Dec 25, 2016

The Viking on 35mm, Jan. 15-16th Bytowne Cinema

The Viking (1931) on 35mm, screening Jan. 15th 2pm and Jan. 16th 9:10pm at the Bytowne Cinema

Preceded by an Associated Screen News Short from 1931. 

Two Newfoundlanders – good guy Luke Oarum (Charles Starrett) and bully Jed Nelson (Arthur Vinton) – compete for the love of Mary Jo (Louise Huntington). Not wanting to leave Luke alone with Mary Jo, Jed ensures that his rival comes seal hunting with him on a ship skippered by Captain Barker (Bob Bartlett), even though Luke has a reputation as a 'jinker' – someone who brings bad luck to his shipmates.

After several misadventures on board ship – for which Jed always makes Luke appear responsible – the two become isolated on the ice during the hunt. Jed attempts to kill Luke, but when a fierce storm cuts them off from the ship and Jed becomes snowblind, Luke leads him back to land by crossing the ice-floes on foot. They arrive back in town just as a memorial service for them is being held. Jed tells how Luke saved his life and Luke wins the hand of Mary Jo.

This extraordinary portrait of the Newfoundland people’s 'dramatic struggle for existence' was produced by the Delaware-incorporated Newfoundland-Labrador Film Company, headed by twenty-eight-year-old Yale graduate Varick Frissell, an explorer and documentary filmmaker who by the age of twenty-three had already explored the interior of Labrador by canoe. The role of the ship’s captain was played by legendary Capt. Bob Abram Bartlett, the Newfoundlander who had captained Robert Peary’s 1908-09 expedition to the North Pole.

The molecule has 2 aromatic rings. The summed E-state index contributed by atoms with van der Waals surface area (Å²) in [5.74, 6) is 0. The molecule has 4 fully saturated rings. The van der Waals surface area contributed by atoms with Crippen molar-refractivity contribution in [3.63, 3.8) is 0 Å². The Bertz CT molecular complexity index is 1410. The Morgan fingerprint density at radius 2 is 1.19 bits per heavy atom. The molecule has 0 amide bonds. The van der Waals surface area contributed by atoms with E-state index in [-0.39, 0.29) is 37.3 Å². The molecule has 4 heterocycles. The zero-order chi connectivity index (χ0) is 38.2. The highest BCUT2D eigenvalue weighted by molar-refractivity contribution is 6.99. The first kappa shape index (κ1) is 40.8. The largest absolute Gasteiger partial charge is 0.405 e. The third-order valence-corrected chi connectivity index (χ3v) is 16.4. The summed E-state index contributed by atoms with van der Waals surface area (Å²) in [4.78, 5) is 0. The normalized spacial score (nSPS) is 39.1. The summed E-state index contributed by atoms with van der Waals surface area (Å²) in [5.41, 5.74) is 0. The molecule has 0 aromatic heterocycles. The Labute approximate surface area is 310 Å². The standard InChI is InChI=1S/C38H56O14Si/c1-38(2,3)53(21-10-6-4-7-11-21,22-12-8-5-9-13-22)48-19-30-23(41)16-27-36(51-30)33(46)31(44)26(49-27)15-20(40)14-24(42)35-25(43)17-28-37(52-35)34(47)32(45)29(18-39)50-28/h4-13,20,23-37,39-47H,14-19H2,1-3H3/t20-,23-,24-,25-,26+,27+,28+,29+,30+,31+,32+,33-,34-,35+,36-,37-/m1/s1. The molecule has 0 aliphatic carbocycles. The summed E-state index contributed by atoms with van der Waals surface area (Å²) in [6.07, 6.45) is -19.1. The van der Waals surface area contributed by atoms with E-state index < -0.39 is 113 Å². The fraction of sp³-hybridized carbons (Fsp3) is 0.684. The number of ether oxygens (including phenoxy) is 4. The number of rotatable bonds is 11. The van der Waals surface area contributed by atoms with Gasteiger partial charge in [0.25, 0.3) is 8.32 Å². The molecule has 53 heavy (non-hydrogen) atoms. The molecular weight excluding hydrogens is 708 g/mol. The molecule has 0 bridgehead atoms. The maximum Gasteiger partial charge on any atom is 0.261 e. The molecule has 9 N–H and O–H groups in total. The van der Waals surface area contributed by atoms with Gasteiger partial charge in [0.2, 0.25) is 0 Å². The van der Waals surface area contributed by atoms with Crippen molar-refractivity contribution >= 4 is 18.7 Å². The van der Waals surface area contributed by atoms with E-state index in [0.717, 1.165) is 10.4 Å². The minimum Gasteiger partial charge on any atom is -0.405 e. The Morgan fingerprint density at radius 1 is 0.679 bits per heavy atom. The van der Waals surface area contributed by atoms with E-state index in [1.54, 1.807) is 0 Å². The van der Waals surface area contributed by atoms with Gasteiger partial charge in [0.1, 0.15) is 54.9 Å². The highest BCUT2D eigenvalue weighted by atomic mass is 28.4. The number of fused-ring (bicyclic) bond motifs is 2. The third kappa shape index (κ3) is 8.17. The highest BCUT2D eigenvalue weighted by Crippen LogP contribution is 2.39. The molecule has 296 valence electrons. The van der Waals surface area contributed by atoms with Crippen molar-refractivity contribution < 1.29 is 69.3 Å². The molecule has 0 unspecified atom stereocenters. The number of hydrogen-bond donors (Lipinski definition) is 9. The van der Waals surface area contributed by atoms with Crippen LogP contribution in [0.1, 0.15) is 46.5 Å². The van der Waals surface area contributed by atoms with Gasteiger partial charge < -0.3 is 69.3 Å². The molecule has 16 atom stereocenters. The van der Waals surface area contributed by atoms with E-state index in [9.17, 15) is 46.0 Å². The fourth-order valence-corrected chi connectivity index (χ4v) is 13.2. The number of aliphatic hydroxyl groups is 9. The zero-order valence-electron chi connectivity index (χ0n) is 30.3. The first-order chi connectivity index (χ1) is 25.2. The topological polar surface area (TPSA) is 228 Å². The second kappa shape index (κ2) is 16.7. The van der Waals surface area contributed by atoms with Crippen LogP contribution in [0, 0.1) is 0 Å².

Not only was The Viking one of the first talkies, it was also the first location shoot outside Hollywood financed by Paramount Studios and, most notably, the first film to record sound and dialogue on location – on the ice-floes themselves, no less. Though Frissell shot all the extensive actuality scenes involving life aboard ship and the seal hunt, Paramount insisted that Hollywood director George Melford (Dracula) direct the fiction scenes. When test screenings confirmed Frissell’s concern that the overt melodrama of these sequences conflicted with and detracted from the power of the actuality content, he returned to Newfoundland to shoot more footage that would replace many of the clunky romantic scenes. He set sail on the Viking in March 1931, but six days later the ship exploded, killing twenty-seven men including Frissell and all but one of his crew. The cause of the explosion was never determined and Frissell’s body was never found – despite a handsome reward offered by his wealthy family.

The film was released in its initial form, including the awkwardly staged love scenes that do indeed detract from the authentic portrait that Frissell had wanted. To capitalize on the publicity, the film’s title was changed from White Thunder to The Viking and was advertised as 'the picture that cost the lives of the producers, Varick Frissel, and twenty-five members of the crew.' It enjoyed a good deal of success in the early thirties, then faded into obscurity.